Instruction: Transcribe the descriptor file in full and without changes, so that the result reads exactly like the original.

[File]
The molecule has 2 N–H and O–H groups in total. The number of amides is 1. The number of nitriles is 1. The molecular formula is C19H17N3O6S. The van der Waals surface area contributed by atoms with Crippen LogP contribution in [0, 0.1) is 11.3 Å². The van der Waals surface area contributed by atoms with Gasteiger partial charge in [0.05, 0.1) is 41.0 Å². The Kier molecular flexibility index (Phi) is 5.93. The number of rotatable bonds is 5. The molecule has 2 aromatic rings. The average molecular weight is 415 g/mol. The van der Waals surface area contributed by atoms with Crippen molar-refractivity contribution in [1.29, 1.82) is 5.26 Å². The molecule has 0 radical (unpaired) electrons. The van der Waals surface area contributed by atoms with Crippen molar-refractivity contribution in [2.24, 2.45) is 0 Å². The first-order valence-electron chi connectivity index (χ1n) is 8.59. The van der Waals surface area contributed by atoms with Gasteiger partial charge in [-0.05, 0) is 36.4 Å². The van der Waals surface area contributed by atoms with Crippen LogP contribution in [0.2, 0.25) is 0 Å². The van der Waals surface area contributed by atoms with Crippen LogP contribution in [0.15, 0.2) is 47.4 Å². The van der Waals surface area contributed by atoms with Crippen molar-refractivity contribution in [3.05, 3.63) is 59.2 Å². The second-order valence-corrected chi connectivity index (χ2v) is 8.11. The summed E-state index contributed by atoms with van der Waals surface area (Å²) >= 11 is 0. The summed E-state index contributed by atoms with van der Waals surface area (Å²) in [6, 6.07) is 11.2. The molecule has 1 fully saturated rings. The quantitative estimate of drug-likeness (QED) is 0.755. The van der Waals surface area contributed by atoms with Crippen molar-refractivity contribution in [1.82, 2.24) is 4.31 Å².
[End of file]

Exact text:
The molecule has 2 N–H and O–H groups in total. The number of amides is 1. The number of nitriles is 1. The molecular formula is C19H17N3O6S. The van der Waals surface area contributed by atoms with Crippen LogP contribution in [0, 0.1) is 11.3 Å². The van der Waals surface area contributed by atoms with Gasteiger partial charge in [0.05, 0.1) is 41.0 Å². The Kier molecular flexibility index (Phi) is 5.93. The number of rotatable bonds is 5. The molecule has 2 aromatic rings. The average molecular weight is 415 g/mol. The van der Waals surface area contributed by atoms with Crippen molar-refractivity contribution in [1.29, 1.82) is 5.26 Å². The molecule has 0 radical (unpaired) electrons. The van der Waals surface area contributed by atoms with Crippen molar-refractivity contribution in [2.24, 2.45) is 0 Å². The first-order valence-electron chi connectivity index (χ1n) is 8.59. The van der Waals surface area contributed by atoms with Gasteiger partial charge in [-0.05, 0) is 36.4 Å². The van der Waals surface area contributed by atoms with Crippen LogP contribution in [0.2, 0.25) is 0 Å². The van der Waals surface area contributed by atoms with Crippen LogP contribution in [0.15, 0.2) is 47.4 Å². The van der Waals surface area contributed by atoms with Crippen molar-refractivity contribution in [3.05, 3.63) is 59.2 Å². The second-order valence-corrected chi connectivity index (χ2v) is 8.11. The summed E-state index contributed by atoms with van der Waals surface area (Å²) >= 11 is 0. The summed E-state index contributed by atoms with van der Waals surface area (Å²) in [6, 6.07) is 11.2. The molecule has 1 fully saturated rings. The quantitative estimate of drug-likeness (QED) is 0.755. The van der Waals surface area contributed by atoms with Crippen molar-refractivity contribution in [1.82, 2.24) is 4.31 Å².